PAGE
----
Is Real Estate a Good Career? a Laid Off, Houston Anchor Closed $28 Million As a New Realtor

  • Lily Jang became a real-estate agent in 2017 after working mostly as a broadcast-news anchor.
  • She got into real estate because she’d had bad experiences with agents and wanted flexible hours.
  • To stand out to her clients, she offers social-media promotion, home staging and TV placement.

Before she was a successful real-estate agent closing on nearly $28 million in deals in 2022, Lily Jang was a news anchor for KHOU-TV in Houston.

She never would’ve left the broadcasting world, she told Insider, had the TV station not gone through a management change and subsequent layoffs.

“You always know in the back of your head this could happen: New management comes in, and they’re going to clean house, and you could be a casualty — and that’s exactly what happened to me,” she said.

The blow was especially difficult for her because one of the main reasons she moved to Houston was to take care of her aging parents, especially her father, who has Parkinson’s disease. Unlike other broadcasters who could pick up and move to another city for a job, Jang needed to stay and take care of his family.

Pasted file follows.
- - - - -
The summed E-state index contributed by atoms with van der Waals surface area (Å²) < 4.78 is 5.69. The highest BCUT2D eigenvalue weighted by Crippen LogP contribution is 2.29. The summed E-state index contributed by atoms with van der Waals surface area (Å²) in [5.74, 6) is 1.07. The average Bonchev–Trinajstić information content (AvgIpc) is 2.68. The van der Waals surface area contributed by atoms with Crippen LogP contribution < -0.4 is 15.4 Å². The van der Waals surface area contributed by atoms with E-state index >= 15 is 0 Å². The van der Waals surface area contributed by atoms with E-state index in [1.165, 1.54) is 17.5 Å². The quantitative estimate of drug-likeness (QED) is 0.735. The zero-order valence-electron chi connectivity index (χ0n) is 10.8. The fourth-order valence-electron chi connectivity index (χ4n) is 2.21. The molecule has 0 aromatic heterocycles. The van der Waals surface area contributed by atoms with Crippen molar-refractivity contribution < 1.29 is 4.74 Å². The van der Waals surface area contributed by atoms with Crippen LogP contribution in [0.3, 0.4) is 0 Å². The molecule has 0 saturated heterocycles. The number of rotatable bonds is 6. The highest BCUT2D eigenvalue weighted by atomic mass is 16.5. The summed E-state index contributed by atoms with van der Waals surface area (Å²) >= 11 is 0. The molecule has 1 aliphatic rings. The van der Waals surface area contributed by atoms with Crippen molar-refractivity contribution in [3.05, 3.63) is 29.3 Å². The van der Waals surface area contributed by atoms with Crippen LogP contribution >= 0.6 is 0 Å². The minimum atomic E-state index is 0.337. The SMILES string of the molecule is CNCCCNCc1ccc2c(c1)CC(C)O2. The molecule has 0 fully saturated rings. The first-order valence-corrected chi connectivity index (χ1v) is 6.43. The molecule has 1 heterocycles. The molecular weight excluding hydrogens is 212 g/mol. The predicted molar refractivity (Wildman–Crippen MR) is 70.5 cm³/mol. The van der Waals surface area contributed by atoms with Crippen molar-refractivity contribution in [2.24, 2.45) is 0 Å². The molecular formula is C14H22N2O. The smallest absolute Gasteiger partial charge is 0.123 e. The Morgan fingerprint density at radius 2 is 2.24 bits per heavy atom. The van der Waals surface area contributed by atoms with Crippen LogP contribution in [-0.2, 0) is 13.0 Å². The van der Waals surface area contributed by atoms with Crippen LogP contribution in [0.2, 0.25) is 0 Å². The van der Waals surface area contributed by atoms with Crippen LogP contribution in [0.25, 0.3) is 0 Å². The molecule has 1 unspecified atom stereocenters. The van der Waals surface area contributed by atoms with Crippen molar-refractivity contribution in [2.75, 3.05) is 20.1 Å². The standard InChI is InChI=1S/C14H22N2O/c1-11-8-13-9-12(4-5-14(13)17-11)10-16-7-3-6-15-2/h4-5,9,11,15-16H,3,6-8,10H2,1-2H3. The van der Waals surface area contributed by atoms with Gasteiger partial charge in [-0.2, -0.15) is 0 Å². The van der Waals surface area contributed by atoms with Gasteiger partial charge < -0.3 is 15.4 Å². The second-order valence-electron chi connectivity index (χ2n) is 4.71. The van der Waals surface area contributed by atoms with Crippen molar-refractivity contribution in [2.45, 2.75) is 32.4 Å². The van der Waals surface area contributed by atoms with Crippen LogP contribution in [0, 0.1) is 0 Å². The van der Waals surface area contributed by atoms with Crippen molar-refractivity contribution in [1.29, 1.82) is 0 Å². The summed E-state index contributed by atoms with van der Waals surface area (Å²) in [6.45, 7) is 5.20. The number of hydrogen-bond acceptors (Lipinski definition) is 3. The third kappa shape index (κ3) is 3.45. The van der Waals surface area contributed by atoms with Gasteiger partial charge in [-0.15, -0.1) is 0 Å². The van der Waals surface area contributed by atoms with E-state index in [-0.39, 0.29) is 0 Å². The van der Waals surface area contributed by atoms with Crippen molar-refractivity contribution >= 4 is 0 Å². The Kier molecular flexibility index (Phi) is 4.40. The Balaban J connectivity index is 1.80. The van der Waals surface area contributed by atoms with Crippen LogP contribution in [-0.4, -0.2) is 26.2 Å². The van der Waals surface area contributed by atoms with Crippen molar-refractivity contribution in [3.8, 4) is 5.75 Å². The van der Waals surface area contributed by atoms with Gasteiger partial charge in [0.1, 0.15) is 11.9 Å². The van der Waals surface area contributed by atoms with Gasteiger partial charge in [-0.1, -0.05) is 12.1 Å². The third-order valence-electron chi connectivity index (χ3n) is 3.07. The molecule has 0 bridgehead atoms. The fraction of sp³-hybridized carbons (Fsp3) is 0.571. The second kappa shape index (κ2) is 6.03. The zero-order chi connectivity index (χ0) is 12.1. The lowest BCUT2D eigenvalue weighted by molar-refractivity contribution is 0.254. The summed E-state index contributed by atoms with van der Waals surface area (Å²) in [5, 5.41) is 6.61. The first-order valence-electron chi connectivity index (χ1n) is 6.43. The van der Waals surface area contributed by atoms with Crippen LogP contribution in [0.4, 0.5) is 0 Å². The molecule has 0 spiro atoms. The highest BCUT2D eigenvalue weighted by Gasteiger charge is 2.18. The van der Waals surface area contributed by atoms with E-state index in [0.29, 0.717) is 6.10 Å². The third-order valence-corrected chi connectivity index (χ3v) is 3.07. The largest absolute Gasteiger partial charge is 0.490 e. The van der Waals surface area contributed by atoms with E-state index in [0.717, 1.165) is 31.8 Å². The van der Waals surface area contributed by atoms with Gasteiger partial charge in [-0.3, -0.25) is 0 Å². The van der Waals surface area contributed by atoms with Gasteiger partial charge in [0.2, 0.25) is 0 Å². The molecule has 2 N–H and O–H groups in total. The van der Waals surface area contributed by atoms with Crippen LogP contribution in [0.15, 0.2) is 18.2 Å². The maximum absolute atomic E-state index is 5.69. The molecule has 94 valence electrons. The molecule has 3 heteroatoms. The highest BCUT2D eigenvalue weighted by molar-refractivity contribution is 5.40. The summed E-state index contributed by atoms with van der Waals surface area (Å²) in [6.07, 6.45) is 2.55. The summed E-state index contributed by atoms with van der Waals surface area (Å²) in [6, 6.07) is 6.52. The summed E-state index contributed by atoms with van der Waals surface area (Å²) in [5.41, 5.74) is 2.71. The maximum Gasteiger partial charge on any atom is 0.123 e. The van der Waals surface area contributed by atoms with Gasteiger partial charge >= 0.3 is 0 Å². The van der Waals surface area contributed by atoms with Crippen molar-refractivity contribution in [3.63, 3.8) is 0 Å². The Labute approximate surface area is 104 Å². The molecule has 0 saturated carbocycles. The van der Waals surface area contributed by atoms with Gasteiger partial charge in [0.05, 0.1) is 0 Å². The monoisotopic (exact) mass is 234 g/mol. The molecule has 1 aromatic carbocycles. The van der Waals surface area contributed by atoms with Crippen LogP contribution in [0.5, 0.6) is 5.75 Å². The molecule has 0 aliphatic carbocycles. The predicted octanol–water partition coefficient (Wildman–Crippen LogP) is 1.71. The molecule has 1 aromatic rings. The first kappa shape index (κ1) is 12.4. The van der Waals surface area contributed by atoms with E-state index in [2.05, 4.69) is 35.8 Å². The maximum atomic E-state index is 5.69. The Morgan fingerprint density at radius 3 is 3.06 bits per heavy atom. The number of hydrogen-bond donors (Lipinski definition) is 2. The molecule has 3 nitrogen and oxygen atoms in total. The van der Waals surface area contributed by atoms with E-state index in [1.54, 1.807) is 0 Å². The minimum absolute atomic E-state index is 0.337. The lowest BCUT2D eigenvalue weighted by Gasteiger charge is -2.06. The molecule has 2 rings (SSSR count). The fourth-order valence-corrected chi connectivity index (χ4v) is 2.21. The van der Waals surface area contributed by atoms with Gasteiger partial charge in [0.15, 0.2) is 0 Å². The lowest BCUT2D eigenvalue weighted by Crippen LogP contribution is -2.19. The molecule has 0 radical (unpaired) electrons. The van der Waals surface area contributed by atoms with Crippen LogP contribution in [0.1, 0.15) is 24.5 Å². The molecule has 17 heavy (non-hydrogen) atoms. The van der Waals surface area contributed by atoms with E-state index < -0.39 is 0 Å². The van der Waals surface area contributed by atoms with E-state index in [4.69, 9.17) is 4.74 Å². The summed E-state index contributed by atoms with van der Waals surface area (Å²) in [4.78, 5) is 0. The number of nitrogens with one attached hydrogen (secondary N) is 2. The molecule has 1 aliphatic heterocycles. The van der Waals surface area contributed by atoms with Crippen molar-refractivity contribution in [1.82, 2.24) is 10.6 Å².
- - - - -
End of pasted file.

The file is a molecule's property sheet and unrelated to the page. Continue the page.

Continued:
“That was the most devastating time in my life. Anyone else would’ve springboarded to Chicago, New York, LA, or Miami, but I couldn’t,” Jang, who had worked in other states before moving to Texas, said. “I sat in a corner and cried for two weeks, but I said to myself, ‘I’m going to have to pivot. I have to figure this out.'”

And figure it out she did — by the end of her first year at Keller Williams, she’d closed $8 million in real-estate transactions and surpassed her salary as a news anchor. In 2021, four years after she got her start, she made nearly $900,000 in gross earnings.

“I took my profession as a news anchor, my marketing skills, and leveraged everything I had and who I was, and I used that in real estate,” Jang said. “I built my journalism career on relationships, communication, and integrity, and I parlayed all that into my new career pretty seamlessly.”

Here’s how she built a business that’s thriving through social media and organic marketing.

Making the pivot

Jang’s interest in real estate was spurred by her experiences shopping for homes.

“I had bought and sold homes in the past, and I knew how little my Realtor did for me,” Jang said. “I was like, ‘I can do this better than you, and you’re not even advocating for me.'”

Another benefit, she added, was the opportunity to be her own boss and set her own work hours.